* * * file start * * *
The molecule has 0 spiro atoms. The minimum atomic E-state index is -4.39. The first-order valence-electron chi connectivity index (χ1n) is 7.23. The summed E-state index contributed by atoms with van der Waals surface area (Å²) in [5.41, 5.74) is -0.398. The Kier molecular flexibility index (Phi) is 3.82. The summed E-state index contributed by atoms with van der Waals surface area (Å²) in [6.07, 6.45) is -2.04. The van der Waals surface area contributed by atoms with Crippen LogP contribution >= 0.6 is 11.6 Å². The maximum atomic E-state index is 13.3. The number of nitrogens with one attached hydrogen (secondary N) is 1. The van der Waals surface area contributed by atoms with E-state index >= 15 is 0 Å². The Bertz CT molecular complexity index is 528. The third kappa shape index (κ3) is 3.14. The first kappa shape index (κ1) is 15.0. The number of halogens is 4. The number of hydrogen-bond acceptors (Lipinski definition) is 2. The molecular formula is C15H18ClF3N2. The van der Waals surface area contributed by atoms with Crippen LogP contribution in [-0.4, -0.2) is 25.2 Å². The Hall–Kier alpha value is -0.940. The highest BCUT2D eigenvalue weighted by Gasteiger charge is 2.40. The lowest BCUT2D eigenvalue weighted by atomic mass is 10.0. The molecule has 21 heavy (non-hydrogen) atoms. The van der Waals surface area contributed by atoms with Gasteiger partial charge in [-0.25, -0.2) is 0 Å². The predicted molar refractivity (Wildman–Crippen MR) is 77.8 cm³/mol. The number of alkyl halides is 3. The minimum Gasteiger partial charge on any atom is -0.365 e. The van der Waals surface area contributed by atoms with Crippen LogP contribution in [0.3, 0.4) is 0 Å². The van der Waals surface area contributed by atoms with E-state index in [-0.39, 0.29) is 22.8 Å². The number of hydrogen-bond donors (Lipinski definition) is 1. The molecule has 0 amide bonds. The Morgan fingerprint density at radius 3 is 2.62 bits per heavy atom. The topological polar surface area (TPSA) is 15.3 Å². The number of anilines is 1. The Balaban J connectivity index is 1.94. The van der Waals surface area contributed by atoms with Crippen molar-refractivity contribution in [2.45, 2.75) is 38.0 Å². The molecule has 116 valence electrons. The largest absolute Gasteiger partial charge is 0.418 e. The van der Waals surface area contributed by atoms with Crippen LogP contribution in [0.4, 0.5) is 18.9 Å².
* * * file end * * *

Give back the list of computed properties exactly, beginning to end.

The molecule has 0 spiro atoms. The minimum atomic E-state index is -4.39. The first-order valence-electron chi connectivity index (χ1n) is 7.23. The summed E-state index contributed by atoms with van der Waals surface area (Å²) in [5.41, 5.74) is -0.398. The Kier molecular flexibility index (Phi) is 3.82. The summed E-state index contributed by atoms with van der Waals surface area (Å²) in [6.07, 6.45) is -2.04. The van der Waals surface area contributed by atoms with Crippen LogP contribution >= 0.6 is 11.6 Å². The maximum atomic E-state index is 13.3. The number of nitrogens with one attached hydrogen (secondary N) is 1. The van der Waals surface area contributed by atoms with E-state index >= 15 is 0 Å². The Bertz CT molecular complexity index is 528. The third kappa shape index (κ3) is 3.14. The first kappa shape index (κ1) is 15.0. The number of halogens is 4. The number of hydrogen-bond acceptors (Lipinski definition) is 2. The molecular formula is C15H18ClF3N2. The van der Waals surface area contributed by atoms with Crippen LogP contribution in [-0.4, -0.2) is 25.2 Å². The Hall–Kier alpha value is -0.940. The highest BCUT2D eigenvalue weighted by Gasteiger charge is 2.40. The lowest BCUT2D eigenvalue weighted by atomic mass is 10.0. The molecule has 21 heavy (non-hydrogen) atoms. The van der Waals surface area contributed by atoms with Gasteiger partial charge in [-0.25, -0.2) is 0 Å². The predicted molar refractivity (Wildman–Crippen MR) is 77.8 cm³/mol. The number of alkyl halides is 3. The minimum Gasteiger partial charge on any atom is -0.365 e. The van der Waals surface area contributed by atoms with Crippen LogP contribution in [0.3, 0.4) is 0 Å². The van der Waals surface area contributed by atoms with E-state index in [-0.39, 0.29) is 22.8 Å². The number of hydrogen-bond donors (Lipinski definition) is 1. The molecule has 0 amide bonds. The Morgan fingerprint density at radius 3 is 2.62 bits per heavy atom. The topological polar surface area (TPSA) is 15.3 Å². The number of anilines is 1. The Balaban J connectivity index is 1.94. The van der Waals surface area contributed by atoms with Crippen molar-refractivity contribution in [2.45, 2.75) is 38.0 Å². The molecule has 116 valence electrons. The largest absolute Gasteiger partial charge is 0.418 e. The van der Waals surface area contributed by atoms with Crippen LogP contribution in [0.4, 0.5) is 18.9 Å².